Threat actors can conduct enormous denial-of-service attacks with 2,200X amplification thanks to a new reflected Denial-of-Service (DoS) increasing its vulnerability in the Service Location Protocol (SLP). Researchers at BitSight and Curesec identified this weakness as CVE-2023-29552. They claim that around 2,000 companies are utilizing equipment that exposes about 54,000 exploitable SLP instances that can be used in DDoS amplification assaults.
These are just a few unknowing enterprises worldwide that have implemented vulnerable services. The nations with the most vulnerable locations are (the U.S., Great Britain, Japan, Germany, Canada, France, Italy, Brazil, the Netherlands, and Spain). Multiple Fortune 1000 firms hold these locations in the fields of technology, telecommunications, healthcare, insurance, finance, hospitality, and transportation.
Vulnerability of SLP
An outdated internet protocol called Service Location Protocol (SLP) was developed in 1997 for usage in local area networks (LAN). It makes it simple for devices to connect and communicate with one another by employing a system of service availability across TCP and UDP on port 427.
SLP has been exposed to tens of thousands of machines throughout the years despite its original use never being made public on the Internet. “Service Location offers a dynamic configuration method for local area network applications.
All of these instances, according to BitSight, have the CVE-2023-29552 vulnerability (CVSS score: 8.6), which attackers can use to perform reflection DoS amplification attacks on targets. Amplification factors of up to 2,200x are possible by changing the content and size of the reply thanks to the bug, which enables unregistered attackers to register any SLP services.
With so many servers left open, threat actors may be able to launch large-scale DDoS attacks against organizations, governmental bodies, and vital services to render them unavailable or render them inoperable.
The Cybersecurity and Infrastructure Agency (CISA) of the U.S. Department of Homeland Security has performed substantial outreach to alert possible affected suppliers of the vulnerability due to the severe severity of the defect.
DoS amplification attacks entail making a request to a vulnerable device together with the target’s source IP address, allowing the size of the data to increase within the exploited service to its maximum level, and then releasing the response to the victim.
An SLP server’s reply packets typically range in size from 48 to 350 bytes. Therefore the amplification factor can be as high as 12x without any manipulation. However, by registering new services until the response buffer is filled, it is feasible to expand the server’s UDP response size by exploiting CVE-2023-29552.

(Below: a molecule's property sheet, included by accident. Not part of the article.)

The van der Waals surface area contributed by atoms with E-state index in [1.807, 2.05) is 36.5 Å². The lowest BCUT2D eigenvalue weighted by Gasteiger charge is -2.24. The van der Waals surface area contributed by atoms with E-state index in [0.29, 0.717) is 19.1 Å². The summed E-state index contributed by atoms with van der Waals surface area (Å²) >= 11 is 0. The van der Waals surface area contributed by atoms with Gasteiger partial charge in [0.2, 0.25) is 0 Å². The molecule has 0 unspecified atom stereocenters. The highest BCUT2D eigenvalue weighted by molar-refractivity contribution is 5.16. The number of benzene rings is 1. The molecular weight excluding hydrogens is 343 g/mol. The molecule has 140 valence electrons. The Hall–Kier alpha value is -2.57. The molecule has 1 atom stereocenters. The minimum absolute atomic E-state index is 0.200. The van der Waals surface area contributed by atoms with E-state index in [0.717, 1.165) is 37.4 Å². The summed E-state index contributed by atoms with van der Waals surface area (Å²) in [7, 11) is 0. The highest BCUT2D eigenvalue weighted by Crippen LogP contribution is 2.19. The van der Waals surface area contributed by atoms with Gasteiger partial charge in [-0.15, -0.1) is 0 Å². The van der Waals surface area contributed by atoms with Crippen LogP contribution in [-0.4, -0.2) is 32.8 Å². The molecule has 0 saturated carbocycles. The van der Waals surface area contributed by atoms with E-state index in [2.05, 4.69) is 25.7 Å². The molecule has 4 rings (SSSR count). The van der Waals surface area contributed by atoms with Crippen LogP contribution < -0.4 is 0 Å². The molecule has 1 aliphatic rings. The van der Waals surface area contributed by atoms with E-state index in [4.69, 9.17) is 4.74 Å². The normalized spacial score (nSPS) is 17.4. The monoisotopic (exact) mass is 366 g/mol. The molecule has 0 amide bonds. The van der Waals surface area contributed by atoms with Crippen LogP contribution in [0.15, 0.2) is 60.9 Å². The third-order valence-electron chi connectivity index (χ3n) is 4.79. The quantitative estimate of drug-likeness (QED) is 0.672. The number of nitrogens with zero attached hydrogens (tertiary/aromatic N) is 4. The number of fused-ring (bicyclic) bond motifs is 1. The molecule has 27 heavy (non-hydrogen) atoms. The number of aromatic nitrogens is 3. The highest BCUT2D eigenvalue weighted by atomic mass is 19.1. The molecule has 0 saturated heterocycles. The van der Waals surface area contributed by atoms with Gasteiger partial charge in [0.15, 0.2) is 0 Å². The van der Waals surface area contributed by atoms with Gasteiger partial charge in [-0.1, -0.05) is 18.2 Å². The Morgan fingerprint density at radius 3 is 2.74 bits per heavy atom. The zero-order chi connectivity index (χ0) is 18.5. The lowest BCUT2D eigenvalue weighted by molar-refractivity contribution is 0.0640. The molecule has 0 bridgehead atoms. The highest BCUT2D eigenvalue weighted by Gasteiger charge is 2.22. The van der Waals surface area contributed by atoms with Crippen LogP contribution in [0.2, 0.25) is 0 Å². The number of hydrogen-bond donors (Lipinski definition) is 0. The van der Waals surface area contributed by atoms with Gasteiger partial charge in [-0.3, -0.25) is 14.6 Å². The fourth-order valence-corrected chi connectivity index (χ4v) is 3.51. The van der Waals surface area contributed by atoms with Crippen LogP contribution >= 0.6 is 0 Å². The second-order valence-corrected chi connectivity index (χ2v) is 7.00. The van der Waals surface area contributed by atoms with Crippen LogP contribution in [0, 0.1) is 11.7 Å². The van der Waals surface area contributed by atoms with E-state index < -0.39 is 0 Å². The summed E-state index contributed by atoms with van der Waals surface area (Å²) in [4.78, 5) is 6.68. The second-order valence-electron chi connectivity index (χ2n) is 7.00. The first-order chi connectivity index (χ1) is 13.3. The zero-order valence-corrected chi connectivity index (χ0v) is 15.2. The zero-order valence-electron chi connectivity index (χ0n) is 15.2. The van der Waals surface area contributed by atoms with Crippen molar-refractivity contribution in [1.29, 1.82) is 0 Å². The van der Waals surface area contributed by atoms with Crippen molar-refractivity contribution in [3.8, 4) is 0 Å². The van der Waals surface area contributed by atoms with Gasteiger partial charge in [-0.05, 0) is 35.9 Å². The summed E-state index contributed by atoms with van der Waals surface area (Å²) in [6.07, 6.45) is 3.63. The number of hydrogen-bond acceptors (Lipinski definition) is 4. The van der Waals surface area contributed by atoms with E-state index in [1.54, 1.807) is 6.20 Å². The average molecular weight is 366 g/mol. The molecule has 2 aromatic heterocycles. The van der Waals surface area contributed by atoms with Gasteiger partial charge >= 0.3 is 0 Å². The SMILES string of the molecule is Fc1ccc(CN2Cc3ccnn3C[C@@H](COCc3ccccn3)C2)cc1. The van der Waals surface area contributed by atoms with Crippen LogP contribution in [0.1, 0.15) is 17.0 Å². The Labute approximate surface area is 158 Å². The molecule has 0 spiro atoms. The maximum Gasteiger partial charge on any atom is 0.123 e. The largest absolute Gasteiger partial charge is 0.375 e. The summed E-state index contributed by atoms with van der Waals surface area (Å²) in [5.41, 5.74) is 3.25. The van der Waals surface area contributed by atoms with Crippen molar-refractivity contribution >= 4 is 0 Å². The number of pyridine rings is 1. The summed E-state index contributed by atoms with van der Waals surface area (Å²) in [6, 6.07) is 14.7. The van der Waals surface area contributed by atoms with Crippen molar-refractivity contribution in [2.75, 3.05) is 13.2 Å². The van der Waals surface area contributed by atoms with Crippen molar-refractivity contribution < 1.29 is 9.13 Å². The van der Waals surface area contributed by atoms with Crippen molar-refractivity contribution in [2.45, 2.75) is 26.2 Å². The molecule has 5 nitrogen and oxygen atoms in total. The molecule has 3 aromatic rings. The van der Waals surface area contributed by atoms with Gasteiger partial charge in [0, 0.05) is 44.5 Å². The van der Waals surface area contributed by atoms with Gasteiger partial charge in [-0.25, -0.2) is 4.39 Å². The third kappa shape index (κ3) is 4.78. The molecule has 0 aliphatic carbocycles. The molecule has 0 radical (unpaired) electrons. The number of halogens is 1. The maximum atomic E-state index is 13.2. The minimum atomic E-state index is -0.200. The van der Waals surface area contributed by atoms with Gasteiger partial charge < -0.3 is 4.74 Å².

By doing this, attackers can turn a small 29-byte request into a huge 65,000-byte answer that is aimed at the target, achieving a maximum amplification ratio of 2,200x. An under-resourced threat actor can use a reflecting DoS amplification attack to severely damage a targeted network or server due to this high amplification factor, cautions the BitSight analysis.
A threat actor would use numerous SLP instances to launch such an attack in a real attack scenario, coordinating their reactions and deluging their targets with a lot of traffic. On systems connected to the Internet or unreliable networks, SLP should be disabled to safeguard your organization’s resources against potential misuse.
In the event that this is not possible, it is advised to set up a firewall that filters traffic on UDP and TCP port 427, which serves as the primary entry point for malicious requests that target SLP services.
Additionally, VMware released a bulletin on the subject in which it was made clear that the problem only affects older unsupported ESXi releases and advised administrators to keep them away from unsecured networks.
SLP’s high-severity security vulnerability might be used to perform volumetric denial-of-service attacks. Researchers reported that attackers could use vulnerable instances to launch massive Denial-of-Service (DoS) attacks as high as 2200 times. CVE-2023-29552 (CVSS score: 8.6) affects around 2,000 global companies and 54,000 internet-accessible SLP instances. The U.S., U.K., Japan, Germany, Canada, France, Italy, Brazil, the Netherlands, and Spain have the most SLP-vulnerable organizations. SLP lets computers and other devices find local area networks services like printers, file servers, and other network resources. An attacker might use vulnerable SLP instances to perform a reflection amplification attack and flood a target server with fake traffic by exploiting CVE-2023-29552.
An attacker merely needs to find an SLP server on UDP port 427, register services until SLP forbids new entries, and repeatedly spoof a request to that service using a victim’s IP. This type of attack can amplify DoS attacks by 2,200. Disable SLP on internet-connected systems or filter UDP and TCP port 427 traffic to reduce the hazard. The researchers stated that strong authentication and access rules, which allow only authorized users to access network resources, must be closely monitored and inspected. Cloudflare anticipates SLP-based DDoS attacks to increase in the coming weeks as threat actors test the new DDoS amplification vector. The ESXiArgs ransomware exploited a two-year-old VMware SLP hole in widespread attacks earlier this year.